Masood Ahmed, Birmingham City University Rolf illustrates two significant points. The first and most obvious is that the courts will expect litigants to seriously consider and engage in mediation or other forms of alternative dispute resolution. The second point is that the courts now consider small building disputes as suitable for settlement rather than continuing to trial. Thus, a party (especially one who is party to a small construction dispute) who succeeds in his claim or defence but who has failed to engage in mediation without a legitimate excuse will be found to have behaved unreasonably by a court and is, as a consequence, likely to have an adverse costs order made against him. Mediation as an effective dispute resolution method for civil disputes is well established. Therefore it was not surprising that Lord Justice Jackson reinforced the important role of mediation in chapter 36 of his Review of Civil Litigation Costs Final Report: ‘The most important form of ADR… is mediation. The reason for the emphasis upon mediation is twofold. First, properly conducted mediation enables many (but certainly not all) civil disputes to be resolved at less cost and greater satisfaction to the parties than litigation. Second, many disputing parties are not aware of the full benefits to be gained from mediation and may, therefore, dismiss this option too readily.’ The Court of Appeal in Rolf v De Guerin  EWCA Civ 78 considered various issues including the defendant’s refusal to mediate. The claimant entered into an agreement with the defendant for the construction of an extension to the claimant’s house. The day-to-day control of the building works was left in the hands of the claimant’s husband. The claimant’s failure to make payments to the defendant and, as the trial judge found, the claimant’s husband’s aggressive and interfering role, led to the defendant ceasing work and treating the contract as repudiated. The claimant issued proceedings against the defendant. Before and after issuing proceedings the claimant made various invitations to the defendant to enter settlement discussions and, later, mediation which the defendant rejected. The defendant won at trial. However, the claimant appealed on a number of grounds including the costs order which the trial judge had made in favour of the defendant. The claimant argued, inter alia, that the defendant’s refusal to take part in mediation amounted to unreasonable behaviour for the purposes of Civil Procedure Rule 44 and therefore the defendant should not be awarded his costs. On appeal, when asked by the court why he had been unwilling to mediate, the defendant stated that if he had participated in mediation he would have had to accept ‘his guilt’ and that he would not have been able to demonstrate to a mediator what the claimant’s husband was like, which could only be done at trial. In any event, he wanted his ‘day in court’. Rix LJ did not hesitate in dismissing these reasons and found that the defendant’s refusal to mediate was unreasonable behaviour for the purposes of CPR 44(5) and, as a consequence, the court was entitled to exercise its discretion and make no order as to costs. Rix LJ held: ‘As for wanting his day in court, that of course is a reason why the courts have been unwilling to compel parties to mediate rather than litigate: but it does not seem to me to be an adequate response to a proper judicial concern that parties should respond reasonably to offers to mediate or settle and that their conduct in this respect can be taken into account in awarding costs.’ Rix LJ drew heavily upon the judgments given in Dunnett v Railtrack Ltd  1 WLR 2434, Halsey v Milton Keynes General NHS Trust  1 WLR 3002 and related cases in arguing that a party’s refusal to engage in mediation would be a relevant factor when assessing costs. Rix LJ also observed that particular cases, such as small building disputes, should use the courts only as a last resort and would, therefore, benefit from mediation: ‘In particular, as I will develop below, the nature of the case, namely a small building dispute between a householder and a small builder, is well recognised as one in which trial should be regarded as a solution of last resort, and one which is likely to give an unsatisfactory outcome to the parties at disproportionate cost, to which should be added the cost of disproportionate anxiety.’ Despite acknowledging that mediation may not have produced a solution in this matter, Rix LJ was of the opinion that it was suitable for mediation nonetheless: ‘It is possible of course that settlement discussions, or even mediation, would not have produced a solution; or would have produced one satisfactory enough to the parties to have enabled them to reach agreement but which Mr Guerin might now, with his hindsight of the judge’s judgment, have been able to say did him less than justice. Nevertheless, in my judgment, the facts of this case disclose that negotiation and/or mediation would have had reasonable prospects of success. The spurned offers to enter into settlement negotiations or mediation were unreasonable and ought to bear materially on the outcome of the court’s discretion, particularly in this class of case.’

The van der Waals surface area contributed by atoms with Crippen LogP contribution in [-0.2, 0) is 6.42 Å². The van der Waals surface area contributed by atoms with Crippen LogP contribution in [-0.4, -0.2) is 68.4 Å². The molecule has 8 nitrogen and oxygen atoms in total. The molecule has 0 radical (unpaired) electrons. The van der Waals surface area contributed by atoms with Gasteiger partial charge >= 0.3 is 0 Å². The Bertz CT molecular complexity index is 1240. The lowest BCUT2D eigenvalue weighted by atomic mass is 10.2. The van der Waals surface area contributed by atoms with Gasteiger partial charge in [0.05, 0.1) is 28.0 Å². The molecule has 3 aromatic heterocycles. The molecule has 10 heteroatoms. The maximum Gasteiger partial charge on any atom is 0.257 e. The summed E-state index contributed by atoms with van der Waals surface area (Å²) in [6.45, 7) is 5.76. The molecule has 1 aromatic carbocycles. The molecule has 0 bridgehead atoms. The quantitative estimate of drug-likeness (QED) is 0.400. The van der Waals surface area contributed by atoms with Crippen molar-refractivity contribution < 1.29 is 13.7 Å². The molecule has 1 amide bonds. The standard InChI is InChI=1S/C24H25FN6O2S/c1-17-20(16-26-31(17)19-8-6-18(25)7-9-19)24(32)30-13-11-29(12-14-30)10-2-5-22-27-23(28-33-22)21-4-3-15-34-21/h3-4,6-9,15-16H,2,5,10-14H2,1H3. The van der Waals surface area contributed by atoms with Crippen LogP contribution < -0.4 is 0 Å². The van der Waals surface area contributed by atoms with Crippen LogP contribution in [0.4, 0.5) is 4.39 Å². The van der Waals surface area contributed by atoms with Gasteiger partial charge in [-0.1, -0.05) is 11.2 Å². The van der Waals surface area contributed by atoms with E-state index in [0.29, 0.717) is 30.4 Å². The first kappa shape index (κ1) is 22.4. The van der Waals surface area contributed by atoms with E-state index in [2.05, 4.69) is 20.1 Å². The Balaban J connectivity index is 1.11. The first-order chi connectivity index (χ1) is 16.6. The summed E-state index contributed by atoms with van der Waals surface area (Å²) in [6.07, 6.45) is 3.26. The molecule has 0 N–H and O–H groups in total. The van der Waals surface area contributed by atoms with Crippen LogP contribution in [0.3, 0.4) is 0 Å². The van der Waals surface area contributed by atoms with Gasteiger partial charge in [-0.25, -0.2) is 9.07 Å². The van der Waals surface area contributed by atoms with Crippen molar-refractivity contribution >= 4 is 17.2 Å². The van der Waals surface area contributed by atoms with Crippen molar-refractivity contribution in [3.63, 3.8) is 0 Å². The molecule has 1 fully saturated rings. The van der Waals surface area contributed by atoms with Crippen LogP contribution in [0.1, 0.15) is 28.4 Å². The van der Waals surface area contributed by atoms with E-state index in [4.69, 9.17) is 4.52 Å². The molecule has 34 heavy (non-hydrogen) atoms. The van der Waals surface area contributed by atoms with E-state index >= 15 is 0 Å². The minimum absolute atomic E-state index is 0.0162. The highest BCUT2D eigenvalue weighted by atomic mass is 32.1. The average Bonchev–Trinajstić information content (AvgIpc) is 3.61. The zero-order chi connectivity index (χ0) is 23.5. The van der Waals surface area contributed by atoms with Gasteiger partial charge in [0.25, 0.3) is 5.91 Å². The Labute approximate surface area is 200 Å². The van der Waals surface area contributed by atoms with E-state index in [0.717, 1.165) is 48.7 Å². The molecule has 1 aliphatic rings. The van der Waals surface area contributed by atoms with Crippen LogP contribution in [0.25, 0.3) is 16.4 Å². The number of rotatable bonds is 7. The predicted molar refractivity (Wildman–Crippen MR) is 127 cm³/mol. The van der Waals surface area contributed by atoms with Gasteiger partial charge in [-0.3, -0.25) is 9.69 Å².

The Law Society has accused HSBC and its conveyancing panel manager Countrywide of ‘unreasonable’ behaviour over membership of the bank’s conveyancing panel. According to a statement, the Society had been told by the bank and Countrywide that an appeal process was in place for firms who failed in their application to join the panel, which was announced last month. It is understood that HSBC has now denied that an appeals process exists. The Gazette approached the bank for comment this morning but has not yet received a response. Law Society chief executive Desmond Hudson said there was no explanation for the apparent U-turn, which came just a week after talks between the two parties. ‘This misinformation is unprofessional and unreasonable,’ he said. ‘The only consistent message here is the high-handed way HSBC is treating solicitors. We will continue to lobby both HSBC and Countrywide for an appeals process to be instigated.’ The Law Society has previously urged solicitors to complain to their MPs and withdraw their money from HSBC accounts. It is believed the Society is also considering buying at least one share in the bank for a chance to present its view at the company’s next AGM. Hudson met senior representatives of HSBC last week, a month after the bank caused consternation when it announced its conveyancing panel would contain only 39 solicitor firms.